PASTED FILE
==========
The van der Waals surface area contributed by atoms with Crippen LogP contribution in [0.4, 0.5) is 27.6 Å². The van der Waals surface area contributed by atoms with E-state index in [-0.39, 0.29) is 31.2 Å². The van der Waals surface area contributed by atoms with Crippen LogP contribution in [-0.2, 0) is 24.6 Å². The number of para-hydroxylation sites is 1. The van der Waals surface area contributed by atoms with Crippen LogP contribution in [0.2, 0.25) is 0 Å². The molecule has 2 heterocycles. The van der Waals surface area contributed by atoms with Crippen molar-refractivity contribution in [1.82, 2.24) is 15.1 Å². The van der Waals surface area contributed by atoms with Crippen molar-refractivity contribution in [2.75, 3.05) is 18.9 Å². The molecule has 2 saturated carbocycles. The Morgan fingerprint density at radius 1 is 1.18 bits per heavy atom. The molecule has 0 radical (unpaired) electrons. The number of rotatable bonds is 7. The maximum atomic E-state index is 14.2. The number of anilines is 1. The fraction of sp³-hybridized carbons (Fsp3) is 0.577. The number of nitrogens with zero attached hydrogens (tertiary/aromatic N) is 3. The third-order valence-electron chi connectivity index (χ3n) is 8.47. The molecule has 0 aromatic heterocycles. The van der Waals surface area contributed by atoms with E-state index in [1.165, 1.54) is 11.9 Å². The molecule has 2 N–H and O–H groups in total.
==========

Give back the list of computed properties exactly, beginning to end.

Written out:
The van der Waals surface area contributed by atoms with Crippen LogP contribution in [0.4, 0.5) is 27.6 Å². The van der Waals surface area contributed by atoms with E-state index in [-0.39, 0.29) is 31.2 Å². The van der Waals surface area contributed by atoms with Crippen LogP contribution in [-0.2, 0) is 24.6 Å². The number of para-hydroxylation sites is 1. The van der Waals surface area contributed by atoms with Crippen LogP contribution in [0.2, 0.25) is 0 Å². The molecule has 2 heterocycles. The van der Waals surface area contributed by atoms with Crippen molar-refractivity contribution in [1.82, 2.24) is 15.1 Å². The van der Waals surface area contributed by atoms with Crippen molar-refractivity contribution in [2.75, 3.05) is 18.9 Å². The molecule has 2 saturated carbocycles. The Morgan fingerprint density at radius 1 is 1.18 bits per heavy atom. The molecule has 0 radical (unpaired) electrons. The number of rotatable bonds is 7. The maximum atomic E-state index is 14.2. The number of anilines is 1. The fraction of sp³-hybridized carbons (Fsp3) is 0.577. The number of nitrogens with zero attached hydrogens (tertiary/aromatic N) is 3. The third-order valence-electron chi connectivity index (χ3n) is 8.47. The molecule has 0 aromatic heterocycles. The van der Waals surface area contributed by atoms with E-state index in [1.165, 1.54) is 11.9 Å². The molecule has 2 N–H and O–H groups in total.